Bricoleur Vineyards co-founders Mark and Elizabeth Hanson and daughter Sarah Hanson Citron are either following an aggressive business plan to turn their forty-acre estate into a hospitality retreat or willingly flying by the seat of their pants.
Bricoleur, appropriately suggested by Sarah, is a French word that refers to “one who starts building something with no clear plan, adding bits here and there, cobbling together a whole while flying by the seat of their pants.” It sums up how the vision has evolved.
Before walking through the vineyards, we were shown numerous patio spaces with vine-covered trellises, a producing grove of olive trees and a ten-thousand square foot refurbished tasting barn with full kitchen and adjacent deck overlooking a large pond. There is a rose, flower and miniature fruit tree garden all adjacent to bocce ball courts and yet another picnic space surrounded by Chinese Pistache trees, readying their Fall colors. While showing us the large vegetable garden behind the vineyards, Mark became animated and quickly began picking fresh strawberries and Sungold tomatoes for us to taste.
Available lodging ranges from an apartment above an old milking barn, a four bedroom get-a-way Vineyard House to a nine thousand square foot Estate villa that sleeps ten and has everything from sauna, steam room and eight-seat movie theater.
The property is impressive and the user opportunities are as bountiful as the gardens. However, the sustainability of the entire effort will hinge on the success of their core mission: to make exceptional wine. They are well on their way.
With the purchase of the Russian River Valley estate, the Hansons inherited twenty-one acres of good pinot noir and chardonnay stock and their forty-acre Kick Vineyard in the Fountaingrove AVA of northeastern Santa Rosa is the source of sauvignon blanc, viognier and a rose’ of grenache aptly called, “Flying By The Seat Of Our Pants.”
In 2017, soon after establishing Bricoleur Vineyards, the Hanson’s added renowned winemaker Cary Gott and his forty years of experience to the team. Gott is known for creating balanced, well-structured wines that often express unique character in traditional varietals.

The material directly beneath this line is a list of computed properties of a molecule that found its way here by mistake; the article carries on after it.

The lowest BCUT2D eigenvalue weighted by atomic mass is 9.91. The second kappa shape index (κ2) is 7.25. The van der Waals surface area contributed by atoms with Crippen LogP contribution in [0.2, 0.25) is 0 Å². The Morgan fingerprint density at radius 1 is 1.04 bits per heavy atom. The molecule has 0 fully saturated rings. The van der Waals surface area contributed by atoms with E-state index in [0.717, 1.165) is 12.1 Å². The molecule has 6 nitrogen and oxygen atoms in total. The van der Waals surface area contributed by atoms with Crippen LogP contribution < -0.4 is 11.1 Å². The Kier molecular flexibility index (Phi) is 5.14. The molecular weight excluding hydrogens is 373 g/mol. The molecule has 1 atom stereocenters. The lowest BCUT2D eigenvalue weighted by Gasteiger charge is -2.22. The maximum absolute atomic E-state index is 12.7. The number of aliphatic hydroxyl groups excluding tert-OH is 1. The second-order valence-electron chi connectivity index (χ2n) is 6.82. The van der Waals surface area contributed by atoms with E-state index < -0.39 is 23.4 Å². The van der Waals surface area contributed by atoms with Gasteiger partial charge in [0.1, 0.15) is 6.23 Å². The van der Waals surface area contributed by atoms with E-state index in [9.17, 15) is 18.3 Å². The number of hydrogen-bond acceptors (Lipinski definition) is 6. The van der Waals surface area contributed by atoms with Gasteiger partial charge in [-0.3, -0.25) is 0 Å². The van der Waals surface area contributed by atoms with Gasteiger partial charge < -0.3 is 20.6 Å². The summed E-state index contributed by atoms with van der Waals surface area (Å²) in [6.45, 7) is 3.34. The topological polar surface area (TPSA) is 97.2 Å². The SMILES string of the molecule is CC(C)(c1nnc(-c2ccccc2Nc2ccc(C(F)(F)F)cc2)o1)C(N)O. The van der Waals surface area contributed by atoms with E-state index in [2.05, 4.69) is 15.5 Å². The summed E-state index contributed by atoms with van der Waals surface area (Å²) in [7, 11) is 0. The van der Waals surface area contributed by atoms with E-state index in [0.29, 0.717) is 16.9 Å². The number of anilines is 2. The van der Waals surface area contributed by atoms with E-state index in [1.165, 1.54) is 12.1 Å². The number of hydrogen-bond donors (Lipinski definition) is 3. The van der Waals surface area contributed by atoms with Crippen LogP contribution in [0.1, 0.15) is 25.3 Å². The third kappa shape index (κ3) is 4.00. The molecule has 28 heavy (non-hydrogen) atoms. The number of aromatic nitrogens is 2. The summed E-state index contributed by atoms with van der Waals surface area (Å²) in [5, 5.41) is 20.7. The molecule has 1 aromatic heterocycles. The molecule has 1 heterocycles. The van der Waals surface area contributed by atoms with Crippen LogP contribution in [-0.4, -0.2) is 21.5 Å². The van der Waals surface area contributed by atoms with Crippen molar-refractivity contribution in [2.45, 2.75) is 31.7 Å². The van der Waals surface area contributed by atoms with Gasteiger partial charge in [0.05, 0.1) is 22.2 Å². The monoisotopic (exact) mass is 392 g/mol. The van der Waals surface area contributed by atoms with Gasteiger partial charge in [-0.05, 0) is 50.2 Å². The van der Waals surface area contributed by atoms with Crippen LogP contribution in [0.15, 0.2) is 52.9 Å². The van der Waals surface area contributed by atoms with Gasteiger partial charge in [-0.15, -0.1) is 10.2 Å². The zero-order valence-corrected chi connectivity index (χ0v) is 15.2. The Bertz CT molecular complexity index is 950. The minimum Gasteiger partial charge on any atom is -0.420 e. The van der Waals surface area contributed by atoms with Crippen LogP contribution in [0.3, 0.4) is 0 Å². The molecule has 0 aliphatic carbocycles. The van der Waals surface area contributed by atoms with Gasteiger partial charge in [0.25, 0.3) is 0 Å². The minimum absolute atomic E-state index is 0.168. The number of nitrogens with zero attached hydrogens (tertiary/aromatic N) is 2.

We sat down with Mark, Sarah and Hospitality Director Chris Richard and began by tasting two wines from their Fountaingrove vineyard: the 2018 Bricoleur Kick Vineyard Sauvignon Blanc ($25) and the whole-cluster pressed 2018 Bricoleur Kick Vineyard Viognier ($30). Viognier has a tendency to all taste the same, but the orange blossom and floral hints on the nose, the tropical fruit flavors and lingering finish made this one distinct.
A comparison of two very different Russian River Valley chardonnay releases followed, beginning with the 2017 Bricoleur Unoaked Chardonnay Russian River Valley ($30) that still had a creamy texture due to sur lie aging and the addition of five percent viognier. At the opposite spectrum, the Bricoleur Chardonnay Russian River Valley ($35), aged in thirty-five percent new French oak with full malolactic fermentation has exceptional texture, but is balanced with complex flavors of butterscotch and baked stone fruits.
A blend of four clones from the estate vineyard, the 2017 Bricoleur Pinot Noir Russian River Valley ($45) is another high quality release from the appellation, fully aromatic with hints of white pepper, spice and cola that sells for half the price of similar wines.
We concluded with the 2017 Bricoleur Old Vine Zinfandel ($40) from an Alexander Valley vineyard that was lush and expressive without being an overpowering “fruit bomb.”
Bricoleur strives to be a lifestyle brand with a goal of ninety percent direct to consumer sales. After soft openings and a few events in the Fall, they promise a full range of activities in 2020 like yoga paired with wine tasting. Exercise, fresh organic food and good wine are all good reasons to pursue Bricoleur.